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People Buy on Emotion and Justify with Logic

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People Buy on Emotion and Justify with Logic

People Buy on Emotion and Justify with Logic

I don’t know about you, but I am fascinated by people… how they think, how they feel, how they make decisions. I think this fascination with people is one of the reasons why I like sales.

 

For example, it’s interesting to me that “People Act on Emotion and Justify with Logic”. There is proof of this.
Neuroscientist, Antonio Damasio, studied people whose limbic system – the emotional center of the brain – was damaged. The neocortex, or rational brain, was normal. What he found was that it was almost impossible for these people to make decisions. He found that emotions are central to human decision making.

 

The reality is that people often apply logic after the fact to justify the decision they have already made emotionally. However, since they believe they make sound decisions they can’t admit they made the decision emotionally. So, they must justify the decision logically. The conclusion from this is that decisions begin with emotion. We feel, and then we think.

 

Another interesting aspect of this is that humans resist cognitive dissonance, which is when someone holds two or more contradictory beliefs at the same time. Humans have an overriding desire to be consistent in their thoughts, beliefs, values, and actions. They must reduce dissonance.

 

So, let’s apply this to a sales situation. Let’s say that your prospective client is not getting good service from his/her current service provider. However, since he chose this provider, he doesn’t want to admit that he might have been wrong.

 

If a salesperson comes along and presents evidence that the current service provider is not providing good service, the prospect experiences cognitive dissonance. His brain works hard to reduce this dissonance by justifying the decision he has made. Consequently, the prospect makes the salesperson out to be the “bad guy”. The Salesperson is the source of the cognitive dissonance so there is a negative association with the salesperson.

 

The way to avoid this is to ask about what the prospect likes about the current solution. When you ask people what they like, you trigger the negativity effect or bias. If there are negatives, the prospect will mention a few positives but then quickly shift to the negatives. If they don’t have negatives they won’t go there and you will be able to disqualify quickly. Either way, you will handle the situation professionally and efficiently.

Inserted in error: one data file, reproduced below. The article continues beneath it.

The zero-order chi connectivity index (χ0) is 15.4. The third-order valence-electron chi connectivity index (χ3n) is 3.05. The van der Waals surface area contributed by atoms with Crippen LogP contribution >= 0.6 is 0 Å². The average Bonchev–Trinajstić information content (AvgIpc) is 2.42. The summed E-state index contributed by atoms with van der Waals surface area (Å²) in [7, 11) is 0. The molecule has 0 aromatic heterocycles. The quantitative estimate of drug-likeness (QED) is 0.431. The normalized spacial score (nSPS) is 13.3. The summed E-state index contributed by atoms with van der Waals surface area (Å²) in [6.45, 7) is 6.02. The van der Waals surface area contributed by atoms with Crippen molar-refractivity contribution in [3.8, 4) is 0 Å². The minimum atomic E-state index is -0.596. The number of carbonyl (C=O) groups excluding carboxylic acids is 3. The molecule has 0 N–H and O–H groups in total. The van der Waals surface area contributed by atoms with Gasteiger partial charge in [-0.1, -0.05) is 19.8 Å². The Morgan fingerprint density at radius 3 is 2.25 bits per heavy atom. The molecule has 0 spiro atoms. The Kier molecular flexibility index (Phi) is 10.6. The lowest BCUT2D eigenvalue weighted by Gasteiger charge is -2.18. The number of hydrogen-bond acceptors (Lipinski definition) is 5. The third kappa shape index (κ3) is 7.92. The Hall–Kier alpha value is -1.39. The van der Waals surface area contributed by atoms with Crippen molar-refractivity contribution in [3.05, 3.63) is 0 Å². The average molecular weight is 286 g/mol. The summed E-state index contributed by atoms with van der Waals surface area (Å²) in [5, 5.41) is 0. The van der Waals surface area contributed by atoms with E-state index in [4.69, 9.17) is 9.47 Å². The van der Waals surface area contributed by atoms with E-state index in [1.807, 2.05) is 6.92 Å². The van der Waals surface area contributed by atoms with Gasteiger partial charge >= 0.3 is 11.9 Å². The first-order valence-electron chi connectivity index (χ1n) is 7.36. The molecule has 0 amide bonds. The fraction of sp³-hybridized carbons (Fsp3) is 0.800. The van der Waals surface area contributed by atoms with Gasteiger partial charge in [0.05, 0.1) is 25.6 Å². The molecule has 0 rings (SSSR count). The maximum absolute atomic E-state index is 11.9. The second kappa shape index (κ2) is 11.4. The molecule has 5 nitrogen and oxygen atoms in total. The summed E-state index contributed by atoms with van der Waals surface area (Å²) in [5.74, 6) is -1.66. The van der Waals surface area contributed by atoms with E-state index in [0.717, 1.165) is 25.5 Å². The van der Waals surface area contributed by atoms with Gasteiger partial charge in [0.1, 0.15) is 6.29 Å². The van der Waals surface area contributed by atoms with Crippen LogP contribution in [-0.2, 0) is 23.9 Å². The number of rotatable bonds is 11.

This approach is also disruptive. What is Disruptive Behavior? Our brains are designed to alert us when there is something dangerous or something fascinating. If something isn’t dangerous or fascinating our brain will go into autopilot and dismiss that thing.

 

When you do the unexpected, you are engaging in disruptive behavior. When you ask about the positives instead of the negatives, this is fascinating to the prospect’s brain because it’s unexpected. The prospect’s mind pays attention to it.

 

Conclusion: If you ask expected questions in the sales process, the prospect’s brain will go into autopilot. If you do something fascinating, the prospect will pay attention.

 

If you’d like to learn more about the power of emotion in decision making and its effect on sales, I’d like to invite you to join me for our March course which starts TODAY:

 

Sales Intelligence: It’s Not What You THINK

 

In today’s session, we will discuss IQ, AQ, EQ, PQ & TQ and how each contributes to success in sales. What factors compel buyers to buy? What role does emotion play in decision making/buying? What role does logic play? How do you truly establish rapport with a prospective client within the first few seconds of meeting each other?

 

These live, online workshops are FREE and you can learn more and/or register for Session One by clicking here:

 

https://my.demio.com/ref/B7QrizgLZEwXd3CK

 

Don’t miss this first session. It’s TODAY, March 8th at 3:00 pm Eastern. I hope you will join me.

 

Blessings,

 

Jack Frisby
PH: 317-627-7647

 

P.S. If you haven’t checked out our online business growth membership platform, click here: www.Optimize.Exchange. We have five courses that are posted now:

1. Seven Essential Disciplines of Business Growth
2. How to Leverage LinkedIn to Get Introduced to Ideal Prospects
3. Top Ten Tips to Optimize your LinkedIn Profile
4. Top Seven Business Growth Strategies for B2B Professional Service Providers
5. Can Asking Great Questions be the Answer?

Jack Frisby
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